|Who is it?||Physicist|
|Birth Day||January 26, 1911|
|Birth Place||Blankenburg, District of Blankenburg, Duchy of Brunswick, German Empire, American|
|Age||109 YEARS OLD|
|Died On||March 20, 1993(1993-03-20) (aged 82)\nDallas, Texas, United States|
|Alma mater||University of Illinois, Case Western Reserve University|
|Known for||Measured the magnetic moment of the electron|
|Awards||Nobel Prize in Physics (1955)|
|Institutions||University of Texas at Dallas Columbia University|
|Doctoral advisor||Francis Wheeler Loomis|
|Doctoral students||Eugene D. Commins|
|Other notable students||Gordon Gould|
Kusch received his bachelor's degree in physics in 1931 from Case Western Reserve University. From the University of Illinois, he received his master's degree in 1933 and his Ph.D. in 1936. He spent much of his career as a professor at Columbia University in New York City, and served as the university's provost for several years before departing for the newly created University of Texas at Dallas. He worked on molecular beam resonance studies under I. I. Rabi, then discovered the electron anomalous magnet moment. Many measurements of magnetic moments and hyperfine structure followed. He expanded into chemical physics and continued to publish research on molecular beams. During his tenure at Columbia, he was the doctoral supervisor for Gordon Gould, the Inventor of the laser.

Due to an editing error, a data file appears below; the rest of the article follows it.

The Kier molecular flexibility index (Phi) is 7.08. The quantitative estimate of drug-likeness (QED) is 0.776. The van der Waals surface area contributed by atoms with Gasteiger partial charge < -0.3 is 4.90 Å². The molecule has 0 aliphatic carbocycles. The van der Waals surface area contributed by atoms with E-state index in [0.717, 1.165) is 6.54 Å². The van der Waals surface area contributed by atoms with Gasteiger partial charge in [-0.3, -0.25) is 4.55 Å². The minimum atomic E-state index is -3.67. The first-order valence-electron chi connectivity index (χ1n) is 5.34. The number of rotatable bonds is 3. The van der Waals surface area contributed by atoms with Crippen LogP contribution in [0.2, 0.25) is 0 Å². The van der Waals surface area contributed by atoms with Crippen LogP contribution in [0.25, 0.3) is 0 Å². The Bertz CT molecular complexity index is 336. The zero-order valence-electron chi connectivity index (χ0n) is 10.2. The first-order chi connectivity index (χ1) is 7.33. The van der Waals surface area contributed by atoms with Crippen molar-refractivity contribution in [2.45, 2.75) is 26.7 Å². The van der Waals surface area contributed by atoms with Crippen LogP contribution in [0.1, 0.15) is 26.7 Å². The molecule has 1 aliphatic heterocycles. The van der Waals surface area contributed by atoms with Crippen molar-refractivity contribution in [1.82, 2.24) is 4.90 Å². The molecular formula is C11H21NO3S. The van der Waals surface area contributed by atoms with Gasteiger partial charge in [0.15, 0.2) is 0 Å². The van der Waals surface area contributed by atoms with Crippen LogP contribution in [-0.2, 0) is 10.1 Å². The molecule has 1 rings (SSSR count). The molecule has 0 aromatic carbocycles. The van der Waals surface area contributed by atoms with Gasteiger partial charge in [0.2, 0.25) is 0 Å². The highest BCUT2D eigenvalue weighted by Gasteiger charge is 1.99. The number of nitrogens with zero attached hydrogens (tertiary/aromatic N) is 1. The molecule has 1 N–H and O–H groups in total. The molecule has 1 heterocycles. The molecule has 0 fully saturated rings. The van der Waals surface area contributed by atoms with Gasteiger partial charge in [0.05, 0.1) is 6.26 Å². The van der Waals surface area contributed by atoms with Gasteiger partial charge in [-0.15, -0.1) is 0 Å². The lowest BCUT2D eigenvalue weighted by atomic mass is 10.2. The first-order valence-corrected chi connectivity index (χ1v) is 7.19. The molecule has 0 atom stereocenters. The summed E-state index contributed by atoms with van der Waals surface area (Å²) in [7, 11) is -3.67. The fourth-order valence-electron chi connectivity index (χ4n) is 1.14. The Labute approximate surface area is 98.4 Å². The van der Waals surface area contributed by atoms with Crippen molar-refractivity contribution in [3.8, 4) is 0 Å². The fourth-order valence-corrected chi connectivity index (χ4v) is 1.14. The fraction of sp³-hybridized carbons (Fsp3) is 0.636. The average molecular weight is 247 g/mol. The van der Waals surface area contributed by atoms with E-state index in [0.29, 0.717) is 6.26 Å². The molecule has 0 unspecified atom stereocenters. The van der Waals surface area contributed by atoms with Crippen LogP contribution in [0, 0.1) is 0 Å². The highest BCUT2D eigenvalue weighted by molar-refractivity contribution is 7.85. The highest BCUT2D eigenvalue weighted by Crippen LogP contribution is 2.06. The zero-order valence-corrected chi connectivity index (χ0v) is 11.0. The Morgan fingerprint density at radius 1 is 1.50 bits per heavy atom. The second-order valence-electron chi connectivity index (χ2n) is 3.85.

Kusch House, a residential dormitory for undergraduate students at Case Western Reserve University in Cleveland, Ohio on the South Campus is named after Kusch. It is located on Carlton Road in Cleveland Heights. His widow Betty died in 2003, aged 77.